Jun. 27, 2017 Press Release Biology
Vinegar: a cheap and simple way to help plants fight drought
Researchers at the RIKEN Center for Sustainable Resource Science (CSRS) have discovered a new, yet simple, way to increase drought tolerance in a wide range of plants. Published in Nature Plants, the study reports a newly discovered biological pathway that is activated in times of drought. By working out the details of this pathway, scientists were able to induce greater tolerance for drought-like conditions simply by growing plants in vinegar.
Led by Jong-Myong Kim and Motoaki Seki at RIKEN CSRS, the large collaborative effort began with the discovery of novel Arabidopsis mutants that have strong drought tolerance, although the reasons were unknown. These plants have a mutation to an enzyme called HDA6 (histone deacetylase6), and the first goal of the current study was to determine exactly how this mutation allows the plants to grow normally in severe and extended conditions without water.
Kim and Seki say that this project has led to several important discoveries. Not only did they discover that external application of vinegar can enhance drought tolerance in the Arabidopsis plant, but they also found that this pathway is regulated epigenetically and conserved in common crops such as maize, rice, and wheat.
Initial testing in normal Arabidopsis under drought stress showed that genomic-wide expression of hda6 was linked to activation of the biological pathway that produces acetate, the main component of vinegar. In the mutated plants, they found that under the same conditions, this pathway was activated even more, and plants produced larger amounts of acetate. Further analysis showed that activity of the HDA6 enzyme acts as a switch that controls which type of metabolic pathway is active. Normally plants break down sugar for energy, but in time of drought, they switch to the acetate-producing pathway.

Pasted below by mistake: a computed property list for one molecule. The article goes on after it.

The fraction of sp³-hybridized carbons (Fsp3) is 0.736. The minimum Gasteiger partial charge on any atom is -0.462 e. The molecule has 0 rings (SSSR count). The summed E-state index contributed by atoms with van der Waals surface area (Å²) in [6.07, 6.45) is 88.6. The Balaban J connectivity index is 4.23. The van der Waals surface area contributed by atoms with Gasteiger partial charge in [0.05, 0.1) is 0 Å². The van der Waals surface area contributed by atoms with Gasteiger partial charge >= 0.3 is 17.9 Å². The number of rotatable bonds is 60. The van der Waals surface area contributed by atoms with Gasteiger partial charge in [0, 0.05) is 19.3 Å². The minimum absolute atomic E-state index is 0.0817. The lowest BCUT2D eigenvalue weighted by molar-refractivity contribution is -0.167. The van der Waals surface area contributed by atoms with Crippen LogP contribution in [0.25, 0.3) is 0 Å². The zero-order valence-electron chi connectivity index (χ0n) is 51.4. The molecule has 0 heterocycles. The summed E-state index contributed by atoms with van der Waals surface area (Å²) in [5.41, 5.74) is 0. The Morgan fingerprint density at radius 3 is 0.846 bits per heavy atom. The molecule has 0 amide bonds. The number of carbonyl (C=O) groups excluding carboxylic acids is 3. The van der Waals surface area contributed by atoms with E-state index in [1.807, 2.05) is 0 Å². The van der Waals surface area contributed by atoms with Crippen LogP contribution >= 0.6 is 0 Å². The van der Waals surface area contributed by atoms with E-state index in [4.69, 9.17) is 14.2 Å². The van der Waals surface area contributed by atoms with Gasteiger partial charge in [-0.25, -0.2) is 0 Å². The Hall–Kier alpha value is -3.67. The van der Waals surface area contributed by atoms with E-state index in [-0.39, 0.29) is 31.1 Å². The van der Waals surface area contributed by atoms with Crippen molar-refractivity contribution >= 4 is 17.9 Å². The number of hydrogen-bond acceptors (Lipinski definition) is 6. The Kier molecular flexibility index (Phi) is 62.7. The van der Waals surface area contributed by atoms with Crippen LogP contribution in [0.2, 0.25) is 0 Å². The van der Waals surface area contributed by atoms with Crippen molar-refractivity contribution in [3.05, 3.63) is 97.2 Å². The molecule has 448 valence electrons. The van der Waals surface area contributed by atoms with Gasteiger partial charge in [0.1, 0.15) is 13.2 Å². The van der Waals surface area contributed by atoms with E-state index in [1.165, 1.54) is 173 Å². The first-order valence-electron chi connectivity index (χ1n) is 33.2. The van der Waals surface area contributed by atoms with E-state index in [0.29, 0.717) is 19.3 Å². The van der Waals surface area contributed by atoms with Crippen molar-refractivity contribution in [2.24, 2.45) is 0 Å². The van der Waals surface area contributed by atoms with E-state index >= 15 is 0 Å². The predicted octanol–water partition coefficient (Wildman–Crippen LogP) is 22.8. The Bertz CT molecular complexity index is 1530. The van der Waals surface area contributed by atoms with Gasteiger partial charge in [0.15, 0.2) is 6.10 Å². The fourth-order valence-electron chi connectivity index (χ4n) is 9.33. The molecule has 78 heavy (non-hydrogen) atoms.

The team next measured acetate levels in normal plants and found that the amount of acetate produced by plants during drought directly correlated to how well they survived. To confirm this, they tested plants with mutations in two of the genes found in the acetate-biosynthesis pathway. Results showed that these plants produced less acetate and were more sensitive to drought than normal plants.
These results predicted that increasing the amount of acetate in plants could help them survive drought. The team tested this hypothesis by growing normal plants in drought conditions and treatment with acetic acid, other organic acids, or water. They found that after 14 days over 70% of the plants treated with acetic acid had survived, while virtually all other plants had died.
The scientists mapped the entire signaling pathway from the HDA6 switch, and realized that this pathway is highly conserved across different plant species. They performed the same experiment as described above, and found that drought tolerance also increased in rice, wheat, and maize when the plants were grown in optimal acetic acid concentrations.
Kim notes the significance of this finding. “Although transgenic technologies can be used to create plants that are more tolerant to drought, we must also develop simple and less expensive technologies because genetically modified plants are not available in all several countries. We expect that external application of acetate to plants will be a useful, simple, and less expensive way to enhance drought tolerance in a variety of plants.”
- Kim JM and To KT et al. (2017) Acetate-mediated novel survival strategy against drought in plants. Nature Plants. doi: 10.1038/nplants.2017.97
Plant Genomic Network Research Team
RIKEN Center for Sustainable Resource Science
RIKEN International Affairs Division
Tel: +81-(0)48-462-1225 / Fax: +81-(0)48-463-3687
Acetic Acid Improves Drought Tolerance
The effect of several organic acids on plant drought tolerance after 14 days. From left to right, water, HCl, formic acid, acetic acid, butyric acid, lactic acid, citric acid. Note, only plants treated with acetic acid survived.
Quantified survival rate corresponding to the image in Figure 1